The construction of Us is exquisite.  Portents of doom and symbolism abound, from the Biblical quote to the mirror imagery everywhere you look.  The Wilsons’ friends, the Tylers, are a parallel family.  Two parents, two kids: white/black, rich/not so rich, happy/deeply dysfunctional.  (As boozy mom Kitty, Elisabeth Moss gets to show off her acting chops—though no one can hold a candle to Lupita here.)  There are clues and winks saturating the movie, but Peele isn’t showing off.  He’s just inviting you to immerse yourself in his world.  He beckons the audience into his nightmare kingdom as surely as the characters are drawn into that funhouse.  At the risk of belaboring a point, Us truly is a funhouse; while Get Out was deadly serious, this movie is a thrill ride, leavened with humor and as enjoyable as it is creepy.

Alex and Alex

For the past week, I’ve been debating this movie with friends.  Does the mythology make sense?  Are there plot holes?  Is it overrated, poorly written, etc., etc.?  I’ve engaged with the conversations—it’s the kind of movie you should see with friends, and plan to talk about over coffee or cocktails immediately afterward.  But I remain unshaken in my conviction that this is an extremely well made, imaginative, and entertaining film that is destined to become a classic.  Peele displays such complete command of his craft, from script to camera to lighting to the inspired choice of songs: Janelle Monae and N.W.A. are among the standouts.  All of the performers turn in excellent work.  Everything you’ve heard about Nyong’o is true.  She is utterly remarkable as Adelaide and her scissors-loving “Tethered” counterpart, Red.  If there was any justice in the world, she would be nominated for an Oscar for this movie, but the Academy will probably snub her.  No matter.  She makes this movie, aptly supported by the entire cast.  Duke is endearing and truly outstanding in his own right.  He’s also one of the sexiest bears I’ve seen onscreen in a long while.  (Add unconventional body types to the Hollywood standards this movie casually upends.)  He and the kids are adept at vividly portraying their sinister “shadows,” too.

We already knew Jordan Peele was one to watch.  This terrific movie only serves to confirm it, and as a horror fan, I’m thrilled to have a new master to follow—especially one slicing through barriers.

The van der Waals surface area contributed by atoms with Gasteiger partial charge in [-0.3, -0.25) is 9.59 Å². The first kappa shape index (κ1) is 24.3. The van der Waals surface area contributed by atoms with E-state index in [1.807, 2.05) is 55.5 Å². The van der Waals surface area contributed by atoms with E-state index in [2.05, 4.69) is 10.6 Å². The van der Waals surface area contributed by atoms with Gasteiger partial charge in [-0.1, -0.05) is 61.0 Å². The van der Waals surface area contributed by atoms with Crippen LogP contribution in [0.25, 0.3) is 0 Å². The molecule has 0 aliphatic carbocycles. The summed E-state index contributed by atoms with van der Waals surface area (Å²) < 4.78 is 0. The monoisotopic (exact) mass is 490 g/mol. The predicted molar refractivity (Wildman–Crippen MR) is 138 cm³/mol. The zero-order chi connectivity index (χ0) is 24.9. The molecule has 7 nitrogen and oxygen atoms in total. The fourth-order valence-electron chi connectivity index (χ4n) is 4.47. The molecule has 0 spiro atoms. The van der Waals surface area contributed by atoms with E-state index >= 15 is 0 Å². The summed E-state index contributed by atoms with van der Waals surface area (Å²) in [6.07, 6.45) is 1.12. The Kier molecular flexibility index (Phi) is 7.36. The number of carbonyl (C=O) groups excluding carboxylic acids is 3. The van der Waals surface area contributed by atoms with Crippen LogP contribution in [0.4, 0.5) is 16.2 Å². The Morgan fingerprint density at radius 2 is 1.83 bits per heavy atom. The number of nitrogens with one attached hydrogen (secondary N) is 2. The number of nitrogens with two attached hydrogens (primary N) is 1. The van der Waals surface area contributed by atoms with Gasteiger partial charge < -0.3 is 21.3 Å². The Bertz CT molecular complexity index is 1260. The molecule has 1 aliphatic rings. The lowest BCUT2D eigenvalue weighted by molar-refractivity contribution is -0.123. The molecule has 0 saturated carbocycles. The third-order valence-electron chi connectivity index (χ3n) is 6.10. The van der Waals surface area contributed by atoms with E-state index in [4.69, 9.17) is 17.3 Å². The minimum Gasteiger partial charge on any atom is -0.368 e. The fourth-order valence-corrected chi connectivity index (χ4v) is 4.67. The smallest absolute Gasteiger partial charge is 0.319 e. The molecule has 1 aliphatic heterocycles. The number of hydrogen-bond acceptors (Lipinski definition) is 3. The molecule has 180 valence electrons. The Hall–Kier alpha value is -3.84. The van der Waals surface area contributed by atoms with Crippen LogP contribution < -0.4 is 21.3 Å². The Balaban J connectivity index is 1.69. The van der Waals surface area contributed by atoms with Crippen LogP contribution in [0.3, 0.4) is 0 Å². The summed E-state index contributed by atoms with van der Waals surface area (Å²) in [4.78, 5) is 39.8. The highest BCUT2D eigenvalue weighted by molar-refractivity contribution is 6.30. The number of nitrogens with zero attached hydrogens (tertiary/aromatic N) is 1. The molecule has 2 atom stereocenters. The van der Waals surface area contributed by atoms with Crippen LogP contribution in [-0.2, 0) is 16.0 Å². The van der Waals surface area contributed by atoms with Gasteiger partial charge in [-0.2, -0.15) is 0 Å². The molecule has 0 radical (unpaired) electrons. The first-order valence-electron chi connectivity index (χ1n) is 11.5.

Review: Fags in the Fast Lane

With a title like Fags in the Fast Lane, you expect a certain type of movie: politically incorrect. Exploitation throwback. Very, very silly. Australian production company Zombie Zoo Productions delivers on all of these counts, though my take is that co-writer/director Josh “Sinbad” Collins’s film is ultimately so good-natured, it’s unlikely to offend anyone. I once read a review that described the “candy-colored, amiably slapdash” Austin Powers: The Spy Who Shagged Me, and that review popped into my head while watching Fags in the Fast Lane, with its fanciful costumes, arch performances, and hilarious miniatures, which make no attempt at realism whatsoever. (A dinosaur scene is about as convincing as the time I filmed my Jurassic World toys for YouTube.)


What semblance there is of a plot involves dynamic duo Sir Beauregard (Chris Asimos) and Reginald Lumpton III (Matt Jones) and their attempt to track down the burlesque gang (played by performance troupe the GoGo Goddesses) who stole precious jewels from Beau’s mom Kitten (these names!). Kitten is played, naturally, by Kitten Navidad, who earned her vintage sexploitation bonafides as the star of Russ Myers’ infamous Faster Pussycat! Kill! Kill! Here, she’s a Madame running a GILF bordello. When she’s not having hilariously energetic sex with the villainous Chief (Pugsley Buzzard), she’s wailing about her stolen jewels. Beau, who always calls her “mama” because of course he does, enlists the Chief’s twink son Squirt (Oliver Bell) and Salome (Sacha Cuhar) to take on the gang’s fearsome leader, Wanda the Giantess (Aimee Nichols). Wanda’s voice is intensely, hilariously deep, and she is in possession of something even more precious than jewels: the powerful “Golden Cock”!


Really, this is all an excuse for a series of loosely connected skits, action sequences, and musical numbers. Highlights include a cheeky ballad sung by Hijra (Arish A. Khan) when he loses his “precious Golden Cock” and a stop motion animated sequence in which Squirt is “threatened” by all manner of phallic swamp creatures. As a cis gay man, I wasn’t personally offended by any of this nonsense, although a baseball bat is shoved pretty severely up a character’s butt (the “special effects” are too low grade for it to be all that gross) and Salome’s gender bending character leads to some offensive terminology: a “she-male worshipping cult” that is one of the approximately thirty-five brief subplots. Salome herself is sexy and ass-kicking, in any case.


Interestingly, director Collins is straight. According to the entertaining press notes, he and his wife Barbara “have created a variety of retro parties, theme bars, and happenings around the globe.” With Fags in the Fast Lane, they give us queer characters to root for and a memorable slice of ridiculous fun.


Fags in the Fast Lane is available on DVD



Review: Picnic at Hanging Rock